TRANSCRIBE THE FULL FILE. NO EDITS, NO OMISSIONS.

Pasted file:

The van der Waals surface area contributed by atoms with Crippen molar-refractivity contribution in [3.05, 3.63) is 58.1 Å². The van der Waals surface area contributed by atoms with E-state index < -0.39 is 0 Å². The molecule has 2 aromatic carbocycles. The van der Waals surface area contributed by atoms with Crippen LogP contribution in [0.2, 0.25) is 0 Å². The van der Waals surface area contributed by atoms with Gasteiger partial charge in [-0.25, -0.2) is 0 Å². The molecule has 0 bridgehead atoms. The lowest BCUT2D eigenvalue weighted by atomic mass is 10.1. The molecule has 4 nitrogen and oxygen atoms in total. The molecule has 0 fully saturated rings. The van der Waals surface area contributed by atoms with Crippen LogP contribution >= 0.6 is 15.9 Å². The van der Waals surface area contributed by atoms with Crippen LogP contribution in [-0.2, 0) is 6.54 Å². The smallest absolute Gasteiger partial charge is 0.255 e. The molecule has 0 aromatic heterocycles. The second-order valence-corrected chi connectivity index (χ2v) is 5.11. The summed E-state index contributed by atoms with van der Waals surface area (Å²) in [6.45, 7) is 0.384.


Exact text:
The van der Waals surface area contributed by atoms with Crippen molar-refractivity contribution in [3.05, 3.63) is 58.1 Å². The van der Waals surface area contributed by atoms with E-state index < -0.39 is 0 Å². The molecule has 2 aromatic carbocycles. The van der Waals surface area contributed by atoms with Crippen LogP contribution in [0.2, 0.25) is 0 Å². The van der Waals surface area contributed by atoms with Gasteiger partial charge in [-0.25, -0.2) is 0 Å². The molecule has 0 bridgehead atoms. The lowest BCUT2D eigenvalue weighted by atomic mass is 10.1. The molecule has 4 nitrogen and oxygen atoms in total. The molecule has 0 fully saturated rings. The van der Waals surface area contributed by atoms with Crippen LogP contribution >= 0.6 is 15.9 Å². The van der Waals surface area contributed by atoms with Crippen LogP contribution in [-0.2, 0) is 6.54 Å². The smallest absolute Gasteiger partial charge is 0.255 e. The molecule has 0 aromatic heterocycles. The second-order valence-corrected chi connectivity index (χ2v) is 5.11. The summed E-state index contributed by atoms with van der Waals surface area (Å²) in [6.45, 7) is 0.384.